1963 Born in Lancashire
1982-86 City & Guilds Art School, London
1990 Albermarle Gallery, London (solo show)
1990 National Portrait BP Exhibition
1991 Albermarle Gallery, London (group show)
1991 Prisoners Abroad, Black Bull Gallery (group show)
1991 National Portrait BP Exhibition
1991 Just Art ’91, The Barbican, London (group show)
1991 Discerning Eye, Mall Galleries, London. Llewellyn Alexander Award
1994 ART1994, Business Design Centre, London
Beaux Arts, London, (solo show) Catalogue essay by Marina Vaizey
2000 Hunting Exhibition Prize Winner
Beaux Arts, London (solo show). Catalogue essay by Sir Richard Rogers
ART2000, Business Design Centre, London
2003 Beaux Arts, London (solo show). Catalogue essay by Andrew Lambirth
2006 Beaux Arts, Bath (mixed show). 25 Year Anniversary Exhibition
2007 Private Worlds, Beaux Arts London (solo show). Catalogue essay by Ian McEwan
The Art of Darkness
The mind, so begins a recent book on neuroscience, has a mind of its own. Anyone who has ever spent ten minutes ‘lost in thought’ knows that he is never entirely free to chose what to think about. Scraps of memory, a line of recent conversation, the familiar mental shape of a personal difficulty, a sudden pulse of guilt, sharp longing, a half formed ambition or pleasurable anticipation – they arise unbidden, then braid and merge and displace each other. These unspoolings are not exactly random; they are as much a helpless function of personality as of the totality of a life’s experiences. We are never fully in control of our thoughts.
On a grander scale, over longer stretches of time, artists learn to live with and exploit this peculiar quality of mind. They assert on the one hand their ascendancy over their materials, techniques, subject matter, and on the other are obliged to accept that their art, to be fully alive, must have a mind of its own. How often, and in how many ways, they tell us that what they do best is the fruit of both hard work and good luck, of the will and the muse, the conscious and the unconscious.
Donna McLean is one of those rare artists whose work directly explores this polarity. Her work inhabits a haunting, contradictory terrain: she is a driven perfectionist in pursuit of a dream world whose justification necessarily lies beyond her reach; her studio is strewn with finely-honed attempts to capture what she believes to be the ‘correct’ quality of near darkness; even as she pursues it, she will only know it when she sees it. When they appear in her landscapes, her figures – solitary rather than lonely – seem to have fantasized their surroundings as much as they have been formed by them. In recent years these environments have included the stark architecture of library, stairwell, underground station, cityscape. Like thoughts, like life itself, these figures grow out darkness, and into darkness they return.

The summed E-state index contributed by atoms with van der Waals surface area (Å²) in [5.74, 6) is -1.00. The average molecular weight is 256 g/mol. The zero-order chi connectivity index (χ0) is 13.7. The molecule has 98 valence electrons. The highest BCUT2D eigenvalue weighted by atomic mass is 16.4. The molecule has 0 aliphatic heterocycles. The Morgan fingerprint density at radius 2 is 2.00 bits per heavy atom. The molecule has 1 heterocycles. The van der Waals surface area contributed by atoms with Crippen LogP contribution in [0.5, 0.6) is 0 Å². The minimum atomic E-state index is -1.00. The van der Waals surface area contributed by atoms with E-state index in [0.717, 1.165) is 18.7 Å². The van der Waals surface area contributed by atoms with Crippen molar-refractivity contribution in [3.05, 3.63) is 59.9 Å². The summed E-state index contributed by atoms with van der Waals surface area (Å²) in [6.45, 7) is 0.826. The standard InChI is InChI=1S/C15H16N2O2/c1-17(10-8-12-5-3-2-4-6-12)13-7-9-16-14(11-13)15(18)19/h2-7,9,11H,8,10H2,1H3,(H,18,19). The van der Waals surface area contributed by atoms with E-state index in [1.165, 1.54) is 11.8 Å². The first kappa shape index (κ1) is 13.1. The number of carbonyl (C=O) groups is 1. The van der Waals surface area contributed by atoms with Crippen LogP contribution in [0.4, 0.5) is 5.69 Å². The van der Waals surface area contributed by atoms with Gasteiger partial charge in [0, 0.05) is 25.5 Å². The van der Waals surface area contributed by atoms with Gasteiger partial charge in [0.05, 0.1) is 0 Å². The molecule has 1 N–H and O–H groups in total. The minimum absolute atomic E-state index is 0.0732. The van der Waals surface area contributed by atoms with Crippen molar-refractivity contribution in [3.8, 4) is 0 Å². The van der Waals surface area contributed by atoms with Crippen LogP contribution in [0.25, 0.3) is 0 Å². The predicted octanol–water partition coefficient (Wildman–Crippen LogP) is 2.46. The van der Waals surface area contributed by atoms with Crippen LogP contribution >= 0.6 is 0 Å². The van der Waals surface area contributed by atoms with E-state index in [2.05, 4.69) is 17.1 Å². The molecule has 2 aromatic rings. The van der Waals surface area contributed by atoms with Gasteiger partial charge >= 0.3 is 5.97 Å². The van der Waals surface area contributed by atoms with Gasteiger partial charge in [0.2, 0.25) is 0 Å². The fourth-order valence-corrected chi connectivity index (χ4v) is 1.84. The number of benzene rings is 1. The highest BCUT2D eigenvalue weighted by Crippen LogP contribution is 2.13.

And this darkness, less expressive of depression than of painterly restraint, provides the opportunity for the careful, angled intrusion of a quite possibly hopeful light, a luminosity reflected across the centuries from her beloved Vermeer. Because it is rendered so sparely, the light appears all the more precious and welcome. One is reminded of Portia’s famous exclamation, ‘How far that little candle throws his beams/So shines a good deed in a naughty world.’ In all, her paintings, as her admirers have noted in various ways, produce an effect of expansive calm and inwardness, and her latest work proceeds along these lines towards a meticulous subjectivity. These ghostly, disembodied heads are derived from a single subject, and the constant return and reworking suggest a restless quest for an elusive truth about the human face. The high, fine-boned forehead lends the subject a cerebral air. When her gaze is direct, she appears to be looking through rather than at the world; put another way, it is a thought or a feeling she seems to examine rather than an object or a person. When the sensitively realised grey-blue eyes are lowered under heavy lids, the subjectivity is complete.
The term ‘portrait’ is not quite appropriate, for we appear to be contemplating a face as though from the inside. The viewer cannot easily ascribe any particular emotion to it. There are no background hints, no clothing or social context to help us place this woman. When one of the eyes is lost in shadow she is still harder to define. In some versions she is sexless, or childlike, or even ageless, the form of a modern angel. All this, as well as the unearthly pallor suggest an element both ethereal and essential. Another age might have spoken of the soul in connection with these paintings; now we might think of the true or hidden self, artfully revealed, suspended within a private world.
Self-evidently, private worlds have infinite variability. A car journey by night along a lonely country road is a forum for reverie, a common experience easily overlooked or forgotten, and therefore justifying exploration. Because this is Donna McLean, we sense that there will be no other traffic – she is not dealing in social realism – and that the driver is unaccompanied. Enclosed in her cabin, she sees no more than what the main beam solipsistically affords along the line of travel. Again, the light intrudes upon a darkness that is never quite complete. Journeys in art – in fiction and cinema as well as painting – can never voyage far from metaphor. That faint glow in the night sky reflects the possibility of a nearby town, of arrival and encounter, and the end of private dreaming. Such is the delicacy of this sophisticated, prodigiously gifted artist, that it left to us to resolve whether this celestial gleam is an optimistic sign.